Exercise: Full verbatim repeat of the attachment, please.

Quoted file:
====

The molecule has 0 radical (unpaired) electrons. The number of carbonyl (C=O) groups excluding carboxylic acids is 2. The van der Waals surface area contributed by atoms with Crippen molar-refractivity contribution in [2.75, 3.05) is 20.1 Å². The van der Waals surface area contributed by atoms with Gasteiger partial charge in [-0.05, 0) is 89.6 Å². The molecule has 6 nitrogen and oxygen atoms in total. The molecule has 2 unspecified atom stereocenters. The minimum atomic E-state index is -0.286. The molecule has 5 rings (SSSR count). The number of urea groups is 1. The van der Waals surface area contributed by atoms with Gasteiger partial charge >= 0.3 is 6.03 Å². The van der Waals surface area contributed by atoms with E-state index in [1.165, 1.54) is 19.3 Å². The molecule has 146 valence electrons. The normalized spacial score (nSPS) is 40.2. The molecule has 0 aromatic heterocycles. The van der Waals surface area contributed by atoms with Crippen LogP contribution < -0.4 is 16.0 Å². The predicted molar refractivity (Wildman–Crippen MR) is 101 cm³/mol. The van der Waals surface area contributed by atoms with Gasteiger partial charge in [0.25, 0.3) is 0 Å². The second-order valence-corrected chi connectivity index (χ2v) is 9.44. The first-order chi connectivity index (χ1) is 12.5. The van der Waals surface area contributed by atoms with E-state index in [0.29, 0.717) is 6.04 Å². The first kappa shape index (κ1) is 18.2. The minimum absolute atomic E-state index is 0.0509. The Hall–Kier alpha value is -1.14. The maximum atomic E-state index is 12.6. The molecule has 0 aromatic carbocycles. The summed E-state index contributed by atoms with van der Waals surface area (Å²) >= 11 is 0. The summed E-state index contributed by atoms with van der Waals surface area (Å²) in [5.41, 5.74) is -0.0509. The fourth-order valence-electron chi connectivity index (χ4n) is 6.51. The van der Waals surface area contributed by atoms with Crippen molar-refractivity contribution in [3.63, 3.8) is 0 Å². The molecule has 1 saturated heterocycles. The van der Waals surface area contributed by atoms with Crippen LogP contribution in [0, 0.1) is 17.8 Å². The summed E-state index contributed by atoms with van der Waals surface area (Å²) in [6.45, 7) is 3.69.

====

The molecule has 0 radical (unpaired) electrons. The number of carbonyl (C=O) groups excluding carboxylic acids is 2. The van der Waals surface area contributed by atoms with Crippen molar-refractivity contribution in [2.75, 3.05) is 20.1 Å². The van der Waals surface area contributed by atoms with Gasteiger partial charge in [-0.05, 0) is 89.6 Å². The molecule has 6 nitrogen and oxygen atoms in total. The molecule has 2 unspecified atom stereocenters. The minimum atomic E-state index is -0.286. The molecule has 5 rings (SSSR count). The number of urea groups is 1. The van der Waals surface area contributed by atoms with Gasteiger partial charge >= 0.3 is 6.03 Å². The van der Waals surface area contributed by atoms with E-state index in [1.165, 1.54) is 19.3 Å². The molecule has 146 valence electrons. The normalized spacial score (nSPS) is 40.2. The molecule has 0 aromatic heterocycles. The van der Waals surface area contributed by atoms with Crippen LogP contribution < -0.4 is 16.0 Å². The predicted molar refractivity (Wildman–Crippen MR) is 101 cm³/mol. The van der Waals surface area contributed by atoms with Gasteiger partial charge in [0.25, 0.3) is 0 Å². The second-order valence-corrected chi connectivity index (χ2v) is 9.44. The first-order chi connectivity index (χ1) is 12.5. The van der Waals surface area contributed by atoms with E-state index in [0.29, 0.717) is 6.04 Å². The first kappa shape index (κ1) is 18.2. The minimum absolute atomic E-state index is 0.0509. The Hall–Kier alpha value is -1.14. The maximum atomic E-state index is 12.6. The molecule has 0 aromatic carbocycles. The summed E-state index contributed by atoms with van der Waals surface area (Å²) >= 11 is 0. The summed E-state index contributed by atoms with van der Waals surface area (Å²) in [5.41, 5.74) is -0.0509. The fourth-order valence-electron chi connectivity index (χ4n) is 6.51. The van der Waals surface area contributed by atoms with Crippen molar-refractivity contribution in [3.63, 3.8) is 0 Å². The molecule has 1 saturated heterocycles. The van der Waals surface area contributed by atoms with Crippen LogP contribution in [0, 0.1) is 17.8 Å². The summed E-state index contributed by atoms with van der Waals surface area (Å²) in [6.45, 7) is 3.69.